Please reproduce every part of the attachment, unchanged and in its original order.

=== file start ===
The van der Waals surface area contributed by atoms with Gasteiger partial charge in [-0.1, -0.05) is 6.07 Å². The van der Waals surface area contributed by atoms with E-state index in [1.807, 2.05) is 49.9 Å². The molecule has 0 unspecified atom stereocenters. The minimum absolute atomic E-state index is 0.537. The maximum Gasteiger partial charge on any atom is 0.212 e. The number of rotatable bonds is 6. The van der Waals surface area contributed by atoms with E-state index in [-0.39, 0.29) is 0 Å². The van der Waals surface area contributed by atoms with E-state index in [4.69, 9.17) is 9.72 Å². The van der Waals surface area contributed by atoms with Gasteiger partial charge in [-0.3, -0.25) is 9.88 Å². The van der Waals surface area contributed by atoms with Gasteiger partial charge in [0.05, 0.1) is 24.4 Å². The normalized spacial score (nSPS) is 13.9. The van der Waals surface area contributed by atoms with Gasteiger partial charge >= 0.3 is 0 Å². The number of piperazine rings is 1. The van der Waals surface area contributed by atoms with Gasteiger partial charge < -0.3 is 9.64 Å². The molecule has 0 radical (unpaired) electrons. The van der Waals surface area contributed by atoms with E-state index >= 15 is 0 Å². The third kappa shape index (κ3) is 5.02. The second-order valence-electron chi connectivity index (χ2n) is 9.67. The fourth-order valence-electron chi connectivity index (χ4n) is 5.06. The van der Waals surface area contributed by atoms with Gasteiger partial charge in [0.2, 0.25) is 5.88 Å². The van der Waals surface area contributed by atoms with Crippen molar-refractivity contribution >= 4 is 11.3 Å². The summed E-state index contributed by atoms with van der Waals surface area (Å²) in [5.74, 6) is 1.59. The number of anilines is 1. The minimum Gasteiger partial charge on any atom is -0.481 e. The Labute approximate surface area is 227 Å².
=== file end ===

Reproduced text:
The van der Waals surface area contributed by atoms with Gasteiger partial charge in [-0.1, -0.05) is 6.07 Å². The van der Waals surface area contributed by atoms with E-state index in [1.807, 2.05) is 49.9 Å². The molecule has 0 unspecified atom stereocenters. The minimum absolute atomic E-state index is 0.537. The maximum Gasteiger partial charge on any atom is 0.212 e. The number of rotatable bonds is 6. The van der Waals surface area contributed by atoms with E-state index in [-0.39, 0.29) is 0 Å². The van der Waals surface area contributed by atoms with E-state index in [4.69, 9.17) is 9.72 Å². The van der Waals surface area contributed by atoms with Gasteiger partial charge in [-0.3, -0.25) is 9.88 Å². The van der Waals surface area contributed by atoms with Gasteiger partial charge in [0.05, 0.1) is 24.4 Å². The normalized spacial score (nSPS) is 13.9. The van der Waals surface area contributed by atoms with Gasteiger partial charge >= 0.3 is 0 Å². The number of piperazine rings is 1. The van der Waals surface area contributed by atoms with Gasteiger partial charge < -0.3 is 9.64 Å². The molecule has 0 radical (unpaired) electrons. The van der Waals surface area contributed by atoms with E-state index >= 15 is 0 Å². The third kappa shape index (κ3) is 5.02. The second-order valence-electron chi connectivity index (χ2n) is 9.67. The fourth-order valence-electron chi connectivity index (χ4n) is 5.06. The van der Waals surface area contributed by atoms with Gasteiger partial charge in [0.2, 0.25) is 5.88 Å². The van der Waals surface area contributed by atoms with Crippen molar-refractivity contribution >= 4 is 11.3 Å². The summed E-state index contributed by atoms with van der Waals surface area (Å²) in [5.74, 6) is 1.59. The number of anilines is 1. The minimum Gasteiger partial charge on any atom is -0.481 e. The Labute approximate surface area is 227 Å².